Are you saying you don’t have poverty problem? I suppose you have no homeless people either?

of course we do, mainly in big cities (in some ghettos in Chicago, NYC etc) but it doesn't mean that we're mainly poor people here and is this what you're trying to say all the time.
ShortHairThug - | 1,103
25 Oct 2012 #25
We've always had poverty and always will.

Not as much, seeing a bum once in a while begging is one thing but have you go to stores recently? I have people are watching every penny these days. Seeing how one was treated recently at a car mechanic shop in Chicago was a real eye opener for me, no compassion whatsoever for the poor soul, it’s not the America I visited a decade ago. Things really changed there.
4 eigner 2 | 831
25 Oct 2012 #26
it’s not the America I visited a decade ago

it's not the world it used to be a decade ago either.
p3undone 8 | 1,135
25 Oct 2012 #27
I have always seen homeless,I live in Boston and there are new construction sites every day and the stores are always packed.My point is that we are in a recession,but the picture you paint is that we are in dire straights and this is simply not true.
ShortHairThug - | 1,103
25 Oct 2012 #28
My point is that we are in a recession,but the picture you paint is that we are in dire straights and this is simply not true.

Perhaps you don’t see it as it happens on a daily basis to you and you’re used to it but for me the change is obvious seeing how people used to shop 10 years ago vs. now, haw many more people on the streets etc.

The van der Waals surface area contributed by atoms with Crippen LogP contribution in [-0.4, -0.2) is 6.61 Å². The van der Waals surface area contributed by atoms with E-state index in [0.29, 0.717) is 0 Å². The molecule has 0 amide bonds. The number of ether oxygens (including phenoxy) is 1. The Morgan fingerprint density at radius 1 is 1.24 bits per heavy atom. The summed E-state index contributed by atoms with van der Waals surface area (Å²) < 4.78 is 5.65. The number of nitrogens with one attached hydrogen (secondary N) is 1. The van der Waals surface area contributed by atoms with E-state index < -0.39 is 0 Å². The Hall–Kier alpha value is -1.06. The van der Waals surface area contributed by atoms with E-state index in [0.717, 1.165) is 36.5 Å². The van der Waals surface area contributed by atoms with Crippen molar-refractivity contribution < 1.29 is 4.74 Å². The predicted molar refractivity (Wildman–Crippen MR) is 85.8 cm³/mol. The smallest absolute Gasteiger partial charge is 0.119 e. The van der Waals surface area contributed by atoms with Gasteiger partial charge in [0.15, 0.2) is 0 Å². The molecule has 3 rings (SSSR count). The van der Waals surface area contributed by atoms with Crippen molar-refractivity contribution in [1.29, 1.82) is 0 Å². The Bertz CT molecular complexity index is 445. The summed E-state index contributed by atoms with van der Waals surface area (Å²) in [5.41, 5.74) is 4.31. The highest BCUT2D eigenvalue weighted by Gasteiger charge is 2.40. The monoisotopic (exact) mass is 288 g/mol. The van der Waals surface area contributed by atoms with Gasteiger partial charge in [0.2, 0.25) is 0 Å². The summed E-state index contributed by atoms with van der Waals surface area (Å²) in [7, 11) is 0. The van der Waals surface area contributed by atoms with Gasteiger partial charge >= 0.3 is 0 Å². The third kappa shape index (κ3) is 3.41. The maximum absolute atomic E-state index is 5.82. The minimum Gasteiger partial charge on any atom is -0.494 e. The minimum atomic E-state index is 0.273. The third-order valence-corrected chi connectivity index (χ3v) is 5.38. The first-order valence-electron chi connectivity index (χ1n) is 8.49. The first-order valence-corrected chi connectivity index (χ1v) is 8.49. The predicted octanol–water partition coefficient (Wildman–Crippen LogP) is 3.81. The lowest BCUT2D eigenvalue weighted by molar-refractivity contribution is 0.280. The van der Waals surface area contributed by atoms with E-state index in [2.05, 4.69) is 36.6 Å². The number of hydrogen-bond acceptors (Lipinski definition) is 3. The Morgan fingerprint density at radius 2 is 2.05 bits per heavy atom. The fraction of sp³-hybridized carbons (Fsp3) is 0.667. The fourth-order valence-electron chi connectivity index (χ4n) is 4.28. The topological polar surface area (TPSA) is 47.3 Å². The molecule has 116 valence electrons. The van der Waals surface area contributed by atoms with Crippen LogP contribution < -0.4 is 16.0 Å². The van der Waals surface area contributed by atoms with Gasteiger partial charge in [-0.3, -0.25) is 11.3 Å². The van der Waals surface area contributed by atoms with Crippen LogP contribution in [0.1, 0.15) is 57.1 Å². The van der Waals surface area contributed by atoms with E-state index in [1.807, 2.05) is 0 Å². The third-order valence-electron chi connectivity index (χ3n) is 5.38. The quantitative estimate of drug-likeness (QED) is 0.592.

I live in Boston and there are new construction sites every day and the stores are always packed

That suppose to prove what exactly? In the 80’s stores were also packed in Poland yet there was nothing to buy. People shop differently these days’ only basic necessities.
p3undone 8 | 1,135
25 Oct 2012 #29
I've lived in several parts of the country and this has always been the case.Like I said the picture that you paint is simply not true.I have lived in the U.S. all my life and there has always been ghettos,homeless and poverty and this is nothing new.So unless you've lived here all your life;you have nothing to compare it to.The homeless were always treated like dirt.
ShortHairThug - | 1,103
25 Oct 2012 #30
Simply observing the shopping habits of people paint a different picture for you. Walk through the aisles see how they discuss prices substituting one brand for another because the price is cheaper or vs. those in the other store. This tells me Americans have a lot less to spend even on the most basics and that’s not the way I remember it from years ago. Americans are getting poorer and poorer and that’s a fact.